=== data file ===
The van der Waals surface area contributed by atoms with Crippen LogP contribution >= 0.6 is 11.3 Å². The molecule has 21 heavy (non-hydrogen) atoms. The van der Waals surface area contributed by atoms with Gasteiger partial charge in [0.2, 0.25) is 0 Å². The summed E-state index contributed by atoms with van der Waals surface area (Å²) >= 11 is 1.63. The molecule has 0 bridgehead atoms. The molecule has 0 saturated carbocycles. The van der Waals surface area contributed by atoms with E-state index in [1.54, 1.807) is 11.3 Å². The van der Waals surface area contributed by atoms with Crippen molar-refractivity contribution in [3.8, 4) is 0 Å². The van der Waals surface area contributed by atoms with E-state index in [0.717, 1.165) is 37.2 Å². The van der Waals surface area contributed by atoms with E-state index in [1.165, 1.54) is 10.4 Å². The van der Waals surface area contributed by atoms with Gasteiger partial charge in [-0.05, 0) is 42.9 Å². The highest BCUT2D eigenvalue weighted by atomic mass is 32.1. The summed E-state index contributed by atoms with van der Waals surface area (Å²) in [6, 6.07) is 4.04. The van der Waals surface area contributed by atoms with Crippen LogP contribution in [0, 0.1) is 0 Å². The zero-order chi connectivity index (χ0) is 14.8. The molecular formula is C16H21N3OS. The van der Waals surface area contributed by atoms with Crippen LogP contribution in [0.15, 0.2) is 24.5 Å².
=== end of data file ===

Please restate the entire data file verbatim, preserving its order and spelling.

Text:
The van der Waals surface area contributed by atoms with Crippen LogP contribution >= 0.6 is 11.3 Å². The molecule has 21 heavy (non-hydrogen) atoms. The van der Waals surface area contributed by atoms with Gasteiger partial charge in [0.2, 0.25) is 0 Å². The summed E-state index contributed by atoms with van der Waals surface area (Å²) >= 11 is 1.63. The molecule has 0 bridgehead atoms. The molecule has 0 saturated carbocycles. The van der Waals surface area contributed by atoms with E-state index in [1.54, 1.807) is 11.3 Å². The van der Waals surface area contributed by atoms with Crippen molar-refractivity contribution in [3.8, 4) is 0 Å². The van der Waals surface area contributed by atoms with E-state index in [0.717, 1.165) is 37.2 Å². The van der Waals surface area contributed by atoms with E-state index in [1.165, 1.54) is 10.4 Å². The van der Waals surface area contributed by atoms with Gasteiger partial charge in [-0.05, 0) is 42.9 Å². The highest BCUT2D eigenvalue weighted by atomic mass is 32.1. The summed E-state index contributed by atoms with van der Waals surface area (Å²) in [6, 6.07) is 4.04. The van der Waals surface area contributed by atoms with Crippen LogP contribution in [0, 0.1) is 0 Å². The zero-order chi connectivity index (χ0) is 14.8. The molecular formula is C16H21N3OS. The van der Waals surface area contributed by atoms with Crippen LogP contribution in [0.15, 0.2) is 24.5 Å².